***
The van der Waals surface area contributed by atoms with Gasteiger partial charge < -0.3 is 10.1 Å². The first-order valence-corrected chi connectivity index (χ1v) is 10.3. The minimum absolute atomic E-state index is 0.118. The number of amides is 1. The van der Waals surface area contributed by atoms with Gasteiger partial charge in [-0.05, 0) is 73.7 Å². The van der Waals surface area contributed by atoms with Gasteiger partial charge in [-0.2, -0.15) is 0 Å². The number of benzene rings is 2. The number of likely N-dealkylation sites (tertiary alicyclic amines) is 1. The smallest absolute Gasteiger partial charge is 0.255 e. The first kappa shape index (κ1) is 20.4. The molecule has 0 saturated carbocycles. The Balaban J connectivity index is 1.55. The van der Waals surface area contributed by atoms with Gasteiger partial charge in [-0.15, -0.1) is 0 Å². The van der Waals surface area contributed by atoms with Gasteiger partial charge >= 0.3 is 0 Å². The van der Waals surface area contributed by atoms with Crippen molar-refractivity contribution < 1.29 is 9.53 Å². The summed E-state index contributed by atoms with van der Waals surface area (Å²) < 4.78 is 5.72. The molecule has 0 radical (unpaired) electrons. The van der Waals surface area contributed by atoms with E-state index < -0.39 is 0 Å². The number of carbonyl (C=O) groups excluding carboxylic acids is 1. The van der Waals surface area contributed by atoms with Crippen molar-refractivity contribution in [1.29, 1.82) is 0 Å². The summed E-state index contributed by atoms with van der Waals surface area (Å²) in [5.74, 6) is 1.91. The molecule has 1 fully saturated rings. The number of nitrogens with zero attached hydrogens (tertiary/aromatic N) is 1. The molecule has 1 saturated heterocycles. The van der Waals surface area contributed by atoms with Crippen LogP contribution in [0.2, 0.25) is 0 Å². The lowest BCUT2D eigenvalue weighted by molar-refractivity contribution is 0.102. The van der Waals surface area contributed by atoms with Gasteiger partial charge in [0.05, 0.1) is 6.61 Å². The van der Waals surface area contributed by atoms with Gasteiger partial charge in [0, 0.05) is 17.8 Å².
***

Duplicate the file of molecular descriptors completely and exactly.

The van der Waals surface area contributed by atoms with Gasteiger partial charge < -0.3 is 10.1 Å². The first-order valence-corrected chi connectivity index (χ1v) is 10.3. The minimum absolute atomic E-state index is 0.118. The number of amides is 1. The van der Waals surface area contributed by atoms with Gasteiger partial charge in [-0.05, 0) is 73.7 Å². The van der Waals surface area contributed by atoms with Gasteiger partial charge in [-0.2, -0.15) is 0 Å². The number of benzene rings is 2. The number of likely N-dealkylation sites (tertiary alicyclic amines) is 1. The smallest absolute Gasteiger partial charge is 0.255 e. The first kappa shape index (κ1) is 20.4. The molecule has 0 saturated carbocycles. The Balaban J connectivity index is 1.55. The van der Waals surface area contributed by atoms with Gasteiger partial charge in [-0.15, -0.1) is 0 Å². The van der Waals surface area contributed by atoms with Gasteiger partial charge >= 0.3 is 0 Å². The van der Waals surface area contributed by atoms with Crippen molar-refractivity contribution < 1.29 is 9.53 Å². The summed E-state index contributed by atoms with van der Waals surface area (Å²) < 4.78 is 5.72. The molecule has 0 radical (unpaired) electrons. The van der Waals surface area contributed by atoms with E-state index < -0.39 is 0 Å². The number of carbonyl (C=O) groups excluding carboxylic acids is 1. The van der Waals surface area contributed by atoms with Crippen molar-refractivity contribution in [1.29, 1.82) is 0 Å². The summed E-state index contributed by atoms with van der Waals surface area (Å²) in [5.74, 6) is 1.91. The molecule has 1 fully saturated rings. The number of nitrogens with zero attached hydrogens (tertiary/aromatic N) is 1. The molecule has 1 saturated heterocycles. The van der Waals surface area contributed by atoms with Crippen LogP contribution in [0.2, 0.25) is 0 Å². The lowest BCUT2D eigenvalue weighted by molar-refractivity contribution is 0.102. The van der Waals surface area contributed by atoms with Gasteiger partial charge in [0.05, 0.1) is 6.61 Å². The van der Waals surface area contributed by atoms with Gasteiger partial charge in [0, 0.05) is 17.8 Å².